“How much does a home inspection cost?” is one of the most frequently asked questions from prospective home buyers. The bad news is we can’t give you the exact cost of home inspection procedures in your area, since they vary based on the state of the property, the presence of a pest infestation, the size of the home, as well as any extra features (wells, septic systems, barns, etc.). The good news is that it’s not that hard to find out the answer to the more specific question of “how much is a home inspection in my area?” Costs will vary widely from one region to the next: in Austin TX the average cost is $452, while in NYC, they’re $1,025. However, they typically sit at around $470, should be expected to cost anywhere between $375 and $550, and, for larger homes, can go up to $5-600.
The cursory home inspection checklist
While the list below is by no means exhaustive and could never replace the presence of an actual certified home inspector, we believe it may come in handy during a preliminary pillar to post home inspection. The questions below have been organized by problem category and seek to help you spot frequent problem areas. You can always print them out and bring them along on one of your first visits to the home you’re interested in buying. We do not recommend going through this list for every house you look at.
- Is the drainage properly situated (i.e. at a distance from the home itself)?
- Is there any standing water on the grounds? (Also check for septic tank leakage, if applicable)
- Are the landscaping and trees in good condition? Any branches and bushes hanging on the roof, scraping the walls, or touching the house?
- Is the stonework (alleys, walkways, driveways, landings, patios) in good condition? Especially check out patio and staircase railings.
- Are the exterior structures (sheds, decks, garages, retaining walls) in good condition, or do they look rotting/damaged in any other way?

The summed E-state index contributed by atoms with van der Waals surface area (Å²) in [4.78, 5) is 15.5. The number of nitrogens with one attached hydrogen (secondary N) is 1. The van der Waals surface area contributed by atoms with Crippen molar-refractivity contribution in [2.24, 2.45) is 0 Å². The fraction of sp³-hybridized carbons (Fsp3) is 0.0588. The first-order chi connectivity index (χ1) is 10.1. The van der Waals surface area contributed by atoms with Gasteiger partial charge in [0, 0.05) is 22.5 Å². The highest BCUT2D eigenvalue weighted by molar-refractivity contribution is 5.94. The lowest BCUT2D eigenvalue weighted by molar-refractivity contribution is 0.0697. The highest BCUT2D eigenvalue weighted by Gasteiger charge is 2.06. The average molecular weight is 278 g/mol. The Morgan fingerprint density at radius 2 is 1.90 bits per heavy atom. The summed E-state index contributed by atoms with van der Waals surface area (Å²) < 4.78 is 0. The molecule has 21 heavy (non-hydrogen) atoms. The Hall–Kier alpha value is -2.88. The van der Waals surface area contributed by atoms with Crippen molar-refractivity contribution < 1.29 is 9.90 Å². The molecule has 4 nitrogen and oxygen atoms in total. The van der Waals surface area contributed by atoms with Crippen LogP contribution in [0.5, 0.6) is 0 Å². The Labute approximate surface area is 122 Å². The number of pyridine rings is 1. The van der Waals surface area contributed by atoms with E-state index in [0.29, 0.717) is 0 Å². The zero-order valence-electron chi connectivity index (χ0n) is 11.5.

- Look for straight lines in the: fascia board, ridge, home sides, windows, foundation, and door sides. See any bows or sags?
- Is the foundation cracked?
- Look for cracks: closely inspect the siding, the masonry, and the stucco. Note that while some cracks in the stucco can be expected, they should be addressed and assessed professionally.
- Look for stains and flaking: wall paint, siding, and any other exterior surface.
- Inspect the siding: wood should be at least 6” off the ground, while vinyl and aluminum should not bow, sag, or be dented.
Are there any vines on the exterior walls?
Windows and doors
- Are the frames secure, with caulked joints?
- Are there any broken windows, screens, or seals?
- Is the glass used thermal or storm proof?
- Are the vents clean and cleared?
- Are the chimneys straight and in good condition?
- Are the soffits and fascia stained or cracked?
- For composite roofs: look for curling, cupping, missing shingles, and more than two layers or roofing.
- For wooden roofs: look for decay, rot, mold, cracks, and curling.
- For straight roofs: look for blisters, wrinkles, silt deposit, patches, and sealed flashing.
- Check for: proper insulation, proper ventilation, damage to the home’s structure, and under-roof penetration.
- No exhausts or open electrical splices should be in the attic.
- Check the walls and ceilings: are they straight and flush? Any stains or cracks? Are the walls properly painted, covered, and/or paneled?
- Are the floors in good condition?
- Are all windows and doors in good condition (latched, easy to open and close, not stained, etc.)?
- Does each room have working electric switches and outlets?
- Are all rooms properly insulated, cooled, and heated?
- Is it properly ventilated to the outside?
- Does it have GFI for the outlets (should be located at least 6ft away from the sink)?
- Any leaks from the sink or dishwasher?
- Is the under-cabinet flooring in good condition?
- Is the sink water flow proper?
- Are the cabinets, pipes, garbage disposal, and appliances in good condition? Check for rust, rot, cracks, and all types of damage.
- Is it properly ventilated (i.e. not evacuating steam into the attic)?
- Do all the fixtures have good flow and pressure?
- Is the drainage working properly in the sink, shower, and tub?
- Are all the tiles secure?
- Is the toilet working well and stable?
- Are there any signs of previous leaks? What about rust on the pipes?
Other things to check for
- Smoke detectors, especially in places where they are required by law.
- A properly functioning garage door.
- Solid stairways and railings.
- No evidence of structural damage in the basement.
- Insulated crawl space, with proper venting and no signs of dampness or pest infestations.
- Properly functioning plumbing: visible, with adequate pressure, adequate temperature levels, no short cycling pumps, and an adequately sized heater.
- Visible wiring, with no knob-and-tube wires, exposed splices, or aluminum cables on branched circuitry.
- Proper heating/cooling system: no rust, clean air filters, no asbestos, and separate flues where several are available.